While it might seem slightly bigger than most homes (3,160 sq. ft. of finished space and 6,300 sq. ft. of conditioned space), it leaves an energy footprint smaller than just about any other home in the state.
"We have paid nothing for electricity since November 2005 when we moved in," states Bill Reilly, the homeowner. "Part of the reason is that we are able to resell the excess electricity we generate back to the utility company.” In fact, the first year the Reilly's lived there, the home generated more energy than it used and the electric company had to cut them a check.
The building has a state-of-the-art geothermal heating/cooling system and uses photovoltaic cells on the roof for electricity.
"On bright, sunny days, the meter literally spins backwards," says Sunshine Tartter, of J.O.Y. Enterprises, who supplied the ICFs for the project. "We have a video of it on our website," she says. (See the video here).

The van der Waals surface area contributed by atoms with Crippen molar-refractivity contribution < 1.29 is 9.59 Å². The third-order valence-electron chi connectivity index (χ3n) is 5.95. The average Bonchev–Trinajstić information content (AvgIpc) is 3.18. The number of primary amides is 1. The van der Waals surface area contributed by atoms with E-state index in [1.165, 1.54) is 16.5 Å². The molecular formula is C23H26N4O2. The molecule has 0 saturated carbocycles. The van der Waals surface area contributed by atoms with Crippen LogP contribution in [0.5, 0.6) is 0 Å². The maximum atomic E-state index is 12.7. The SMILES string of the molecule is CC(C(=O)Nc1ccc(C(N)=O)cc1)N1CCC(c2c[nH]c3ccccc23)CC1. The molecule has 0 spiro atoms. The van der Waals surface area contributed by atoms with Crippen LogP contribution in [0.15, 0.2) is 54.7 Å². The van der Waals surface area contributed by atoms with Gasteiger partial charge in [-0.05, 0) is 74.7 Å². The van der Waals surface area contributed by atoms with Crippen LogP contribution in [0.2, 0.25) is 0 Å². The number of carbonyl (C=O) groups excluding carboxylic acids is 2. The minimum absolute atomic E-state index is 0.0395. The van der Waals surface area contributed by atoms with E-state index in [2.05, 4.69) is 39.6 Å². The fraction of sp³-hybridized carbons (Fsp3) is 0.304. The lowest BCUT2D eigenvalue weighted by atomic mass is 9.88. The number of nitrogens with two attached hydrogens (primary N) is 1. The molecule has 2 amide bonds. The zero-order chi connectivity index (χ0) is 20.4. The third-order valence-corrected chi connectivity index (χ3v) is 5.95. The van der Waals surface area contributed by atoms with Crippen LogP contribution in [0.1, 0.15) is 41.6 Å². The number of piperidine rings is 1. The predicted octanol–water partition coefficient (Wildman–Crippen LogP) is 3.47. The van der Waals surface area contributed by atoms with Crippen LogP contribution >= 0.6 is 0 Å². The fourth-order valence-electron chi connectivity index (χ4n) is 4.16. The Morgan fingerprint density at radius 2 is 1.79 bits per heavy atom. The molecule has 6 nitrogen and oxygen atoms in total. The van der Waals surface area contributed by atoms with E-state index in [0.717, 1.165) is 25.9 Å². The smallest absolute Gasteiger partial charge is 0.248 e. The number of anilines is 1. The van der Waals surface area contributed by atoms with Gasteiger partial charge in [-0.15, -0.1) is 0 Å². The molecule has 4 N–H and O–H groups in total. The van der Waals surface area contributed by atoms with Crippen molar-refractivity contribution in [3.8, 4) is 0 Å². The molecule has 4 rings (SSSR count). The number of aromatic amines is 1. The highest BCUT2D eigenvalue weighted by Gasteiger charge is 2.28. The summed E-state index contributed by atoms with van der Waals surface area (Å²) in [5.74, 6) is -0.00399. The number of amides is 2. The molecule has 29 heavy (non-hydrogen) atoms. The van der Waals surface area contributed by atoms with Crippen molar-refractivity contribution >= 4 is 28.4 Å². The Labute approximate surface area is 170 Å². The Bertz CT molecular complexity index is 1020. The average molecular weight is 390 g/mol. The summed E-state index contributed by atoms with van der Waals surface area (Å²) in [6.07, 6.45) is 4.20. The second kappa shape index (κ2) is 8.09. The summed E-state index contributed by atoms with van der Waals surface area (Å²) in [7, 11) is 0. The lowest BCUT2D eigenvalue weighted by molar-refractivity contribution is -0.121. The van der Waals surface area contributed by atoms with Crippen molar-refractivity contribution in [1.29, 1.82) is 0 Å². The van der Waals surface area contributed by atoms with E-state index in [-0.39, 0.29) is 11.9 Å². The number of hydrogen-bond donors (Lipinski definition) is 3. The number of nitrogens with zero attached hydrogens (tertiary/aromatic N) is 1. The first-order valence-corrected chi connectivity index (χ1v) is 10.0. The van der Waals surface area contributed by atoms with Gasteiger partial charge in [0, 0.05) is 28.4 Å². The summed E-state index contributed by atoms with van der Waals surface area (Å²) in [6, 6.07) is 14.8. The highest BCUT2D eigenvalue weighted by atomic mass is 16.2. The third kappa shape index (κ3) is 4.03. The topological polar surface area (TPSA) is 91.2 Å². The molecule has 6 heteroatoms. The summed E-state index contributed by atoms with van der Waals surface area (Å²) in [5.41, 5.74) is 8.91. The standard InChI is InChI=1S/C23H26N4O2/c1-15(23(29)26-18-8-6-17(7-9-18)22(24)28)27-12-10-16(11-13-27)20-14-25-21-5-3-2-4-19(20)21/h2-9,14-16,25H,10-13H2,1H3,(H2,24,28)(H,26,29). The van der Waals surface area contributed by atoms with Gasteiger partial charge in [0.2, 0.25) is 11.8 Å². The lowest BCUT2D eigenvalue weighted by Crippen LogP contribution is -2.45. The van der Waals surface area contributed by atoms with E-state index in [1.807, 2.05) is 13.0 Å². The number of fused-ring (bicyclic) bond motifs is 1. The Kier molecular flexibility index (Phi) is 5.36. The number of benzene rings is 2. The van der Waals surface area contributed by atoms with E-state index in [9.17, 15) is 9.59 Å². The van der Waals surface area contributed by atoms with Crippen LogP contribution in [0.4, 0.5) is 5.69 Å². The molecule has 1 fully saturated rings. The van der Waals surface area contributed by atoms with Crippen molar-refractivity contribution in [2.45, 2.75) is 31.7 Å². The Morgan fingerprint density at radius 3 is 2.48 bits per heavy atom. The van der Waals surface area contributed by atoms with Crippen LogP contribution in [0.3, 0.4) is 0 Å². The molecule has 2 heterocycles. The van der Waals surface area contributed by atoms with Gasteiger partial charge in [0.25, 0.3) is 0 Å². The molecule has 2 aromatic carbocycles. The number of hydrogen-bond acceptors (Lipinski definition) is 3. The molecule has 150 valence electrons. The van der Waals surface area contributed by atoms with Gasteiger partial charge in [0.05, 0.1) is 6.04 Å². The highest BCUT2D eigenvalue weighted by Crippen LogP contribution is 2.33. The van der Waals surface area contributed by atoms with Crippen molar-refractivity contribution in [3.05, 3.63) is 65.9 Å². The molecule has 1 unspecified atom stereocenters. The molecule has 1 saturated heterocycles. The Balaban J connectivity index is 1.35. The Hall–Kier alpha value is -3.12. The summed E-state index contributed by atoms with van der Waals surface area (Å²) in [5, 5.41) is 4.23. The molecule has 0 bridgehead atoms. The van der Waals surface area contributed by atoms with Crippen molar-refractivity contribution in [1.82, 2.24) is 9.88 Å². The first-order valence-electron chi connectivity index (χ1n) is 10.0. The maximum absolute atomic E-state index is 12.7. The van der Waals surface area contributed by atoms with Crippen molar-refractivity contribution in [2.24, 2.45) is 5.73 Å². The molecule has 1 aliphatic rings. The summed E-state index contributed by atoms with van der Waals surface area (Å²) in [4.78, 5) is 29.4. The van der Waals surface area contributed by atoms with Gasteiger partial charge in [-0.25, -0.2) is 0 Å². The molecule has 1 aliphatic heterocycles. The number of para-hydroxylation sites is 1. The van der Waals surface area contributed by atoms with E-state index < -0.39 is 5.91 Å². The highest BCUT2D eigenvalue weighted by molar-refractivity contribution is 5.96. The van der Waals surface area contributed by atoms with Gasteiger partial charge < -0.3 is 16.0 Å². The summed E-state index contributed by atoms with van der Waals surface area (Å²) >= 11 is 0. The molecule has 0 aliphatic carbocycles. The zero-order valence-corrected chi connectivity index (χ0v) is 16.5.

Energy generation is part of a ZEH, but the real key is energy conservation. The Reilly home is no different. When it was officially inspected and tested, it was awarded the highest Energy Star rating in the state (93.3 Energy Star/NYSERDA).
Designers like Goldman say energy consumption must be minimized before any thought is given to power generation. Typically, energy consumption is reduced by 70-80% (see sidebar for ways this can be accomplished.) Solar or wind power supplies the remaining 20-30% of energy needs.
Tartter explains how the principle works. “If this house had been stick-frame, the home would have needed three or four wells for the geothermal. Because of ICF construction, however, the home only has one.”
The Reilly’s have discovered their ICF home has other advantages as well. "Although we chose ICFs for their energy efficiency, sound attenuation was a real bonus," Mr. Reilly says. "We're located on the Hudson River with a railroad track located between us and the river, 100 feet from the house. Two major rail lines use the tracks, so we have many trains coming through each day. We can barely hear the trains on the near side, and can't hear them at all on the far side."